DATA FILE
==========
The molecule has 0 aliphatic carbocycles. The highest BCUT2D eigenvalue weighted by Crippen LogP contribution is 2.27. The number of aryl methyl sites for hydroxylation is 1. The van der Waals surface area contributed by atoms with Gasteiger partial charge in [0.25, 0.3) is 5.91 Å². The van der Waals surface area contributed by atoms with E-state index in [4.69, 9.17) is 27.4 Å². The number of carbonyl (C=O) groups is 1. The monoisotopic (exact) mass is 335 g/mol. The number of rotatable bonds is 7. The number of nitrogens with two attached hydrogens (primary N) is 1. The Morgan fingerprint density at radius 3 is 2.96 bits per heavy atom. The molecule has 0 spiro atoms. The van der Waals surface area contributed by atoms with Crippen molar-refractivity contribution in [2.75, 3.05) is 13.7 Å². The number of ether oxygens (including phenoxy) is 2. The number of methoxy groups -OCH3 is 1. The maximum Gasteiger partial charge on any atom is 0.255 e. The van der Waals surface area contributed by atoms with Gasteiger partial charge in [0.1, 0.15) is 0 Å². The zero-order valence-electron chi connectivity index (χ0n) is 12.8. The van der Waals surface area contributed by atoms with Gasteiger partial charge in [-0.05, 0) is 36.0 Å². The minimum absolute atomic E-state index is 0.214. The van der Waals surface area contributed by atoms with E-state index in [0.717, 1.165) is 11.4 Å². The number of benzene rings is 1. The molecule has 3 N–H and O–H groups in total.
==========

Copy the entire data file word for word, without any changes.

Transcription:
The molecule has 0 aliphatic carbocycles. The highest BCUT2D eigenvalue weighted by Crippen LogP contribution is 2.27. The number of aryl methyl sites for hydroxylation is 1. The van der Waals surface area contributed by atoms with Gasteiger partial charge in [0.25, 0.3) is 5.91 Å². The van der Waals surface area contributed by atoms with E-state index in [4.69, 9.17) is 27.4 Å². The number of carbonyl (C=O) groups is 1. The monoisotopic (exact) mass is 335 g/mol. The number of rotatable bonds is 7. The number of nitrogens with two attached hydrogens (primary N) is 1. The Morgan fingerprint density at radius 3 is 2.96 bits per heavy atom. The molecule has 0 spiro atoms. The van der Waals surface area contributed by atoms with Crippen molar-refractivity contribution in [2.75, 3.05) is 13.7 Å². The number of ether oxygens (including phenoxy) is 2. The number of methoxy groups -OCH3 is 1. The maximum Gasteiger partial charge on any atom is 0.255 e. The van der Waals surface area contributed by atoms with Gasteiger partial charge in [0.1, 0.15) is 0 Å². The zero-order valence-electron chi connectivity index (χ0n) is 12.8. The van der Waals surface area contributed by atoms with Gasteiger partial charge in [-0.05, 0) is 36.0 Å². The minimum absolute atomic E-state index is 0.214. The van der Waals surface area contributed by atoms with E-state index in [0.717, 1.165) is 11.4 Å². The number of benzene rings is 1. The molecule has 3 N–H and O–H groups in total.